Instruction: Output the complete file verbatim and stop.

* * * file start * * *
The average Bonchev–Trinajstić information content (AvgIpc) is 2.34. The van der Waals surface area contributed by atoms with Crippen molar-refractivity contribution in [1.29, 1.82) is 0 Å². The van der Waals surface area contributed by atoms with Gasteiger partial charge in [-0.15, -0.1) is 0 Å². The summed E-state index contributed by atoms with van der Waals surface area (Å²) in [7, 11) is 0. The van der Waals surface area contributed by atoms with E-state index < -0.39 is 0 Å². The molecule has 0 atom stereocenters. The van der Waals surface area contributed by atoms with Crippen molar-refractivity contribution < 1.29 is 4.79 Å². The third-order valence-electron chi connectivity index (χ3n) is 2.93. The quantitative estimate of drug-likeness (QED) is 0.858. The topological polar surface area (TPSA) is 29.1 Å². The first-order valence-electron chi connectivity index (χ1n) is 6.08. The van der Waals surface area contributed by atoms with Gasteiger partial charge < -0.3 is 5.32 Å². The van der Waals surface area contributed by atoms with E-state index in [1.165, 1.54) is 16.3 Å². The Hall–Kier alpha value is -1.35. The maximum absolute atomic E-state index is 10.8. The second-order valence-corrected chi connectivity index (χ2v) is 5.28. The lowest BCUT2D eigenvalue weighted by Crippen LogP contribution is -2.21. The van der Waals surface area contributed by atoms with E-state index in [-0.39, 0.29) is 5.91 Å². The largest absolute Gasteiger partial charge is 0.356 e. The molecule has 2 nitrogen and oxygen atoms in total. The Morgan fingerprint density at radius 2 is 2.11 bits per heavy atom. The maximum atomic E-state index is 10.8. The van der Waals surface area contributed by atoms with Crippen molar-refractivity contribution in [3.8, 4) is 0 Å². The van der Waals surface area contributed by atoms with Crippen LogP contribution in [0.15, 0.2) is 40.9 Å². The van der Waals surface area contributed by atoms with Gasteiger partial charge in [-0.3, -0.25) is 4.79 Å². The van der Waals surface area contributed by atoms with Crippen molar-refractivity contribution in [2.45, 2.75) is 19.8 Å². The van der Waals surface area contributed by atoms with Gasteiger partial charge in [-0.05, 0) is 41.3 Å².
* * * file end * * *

The average Bonchev–Trinajstić information content (AvgIpc) is 2.34. The van der Waals surface area contributed by atoms with Crippen molar-refractivity contribution in [1.29, 1.82) is 0 Å². The van der Waals surface area contributed by atoms with Gasteiger partial charge in [-0.15, -0.1) is 0 Å². The summed E-state index contributed by atoms with van der Waals surface area (Å²) in [7, 11) is 0. The van der Waals surface area contributed by atoms with E-state index < -0.39 is 0 Å². The molecule has 0 atom stereocenters. The van der Waals surface area contributed by atoms with Crippen molar-refractivity contribution < 1.29 is 4.79 Å². The third-order valence-electron chi connectivity index (χ3n) is 2.93. The quantitative estimate of drug-likeness (QED) is 0.858. The topological polar surface area (TPSA) is 29.1 Å². The first-order valence-electron chi connectivity index (χ1n) is 6.08. The van der Waals surface area contributed by atoms with Gasteiger partial charge < -0.3 is 5.32 Å². The van der Waals surface area contributed by atoms with E-state index in [1.165, 1.54) is 16.3 Å². The Hall–Kier alpha value is -1.35. The maximum absolute atomic E-state index is 10.8. The second-order valence-corrected chi connectivity index (χ2v) is 5.28. The lowest BCUT2D eigenvalue weighted by Crippen LogP contribution is -2.21. The van der Waals surface area contributed by atoms with E-state index in [-0.39, 0.29) is 5.91 Å². The largest absolute Gasteiger partial charge is 0.356 e. The molecule has 2 nitrogen and oxygen atoms in total. The Morgan fingerprint density at radius 2 is 2.11 bits per heavy atom. The maximum atomic E-state index is 10.8. The van der Waals surface area contributed by atoms with Crippen molar-refractivity contribution in [3.8, 4) is 0 Å². The van der Waals surface area contributed by atoms with Crippen LogP contribution in [0.15, 0.2) is 40.9 Å². The van der Waals surface area contributed by atoms with Gasteiger partial charge in [-0.3, -0.25) is 4.79 Å². The van der Waals surface area contributed by atoms with Crippen molar-refractivity contribution in [2.45, 2.75) is 19.8 Å². The van der Waals surface area contributed by atoms with Gasteiger partial charge in [-0.05, 0) is 41.3 Å².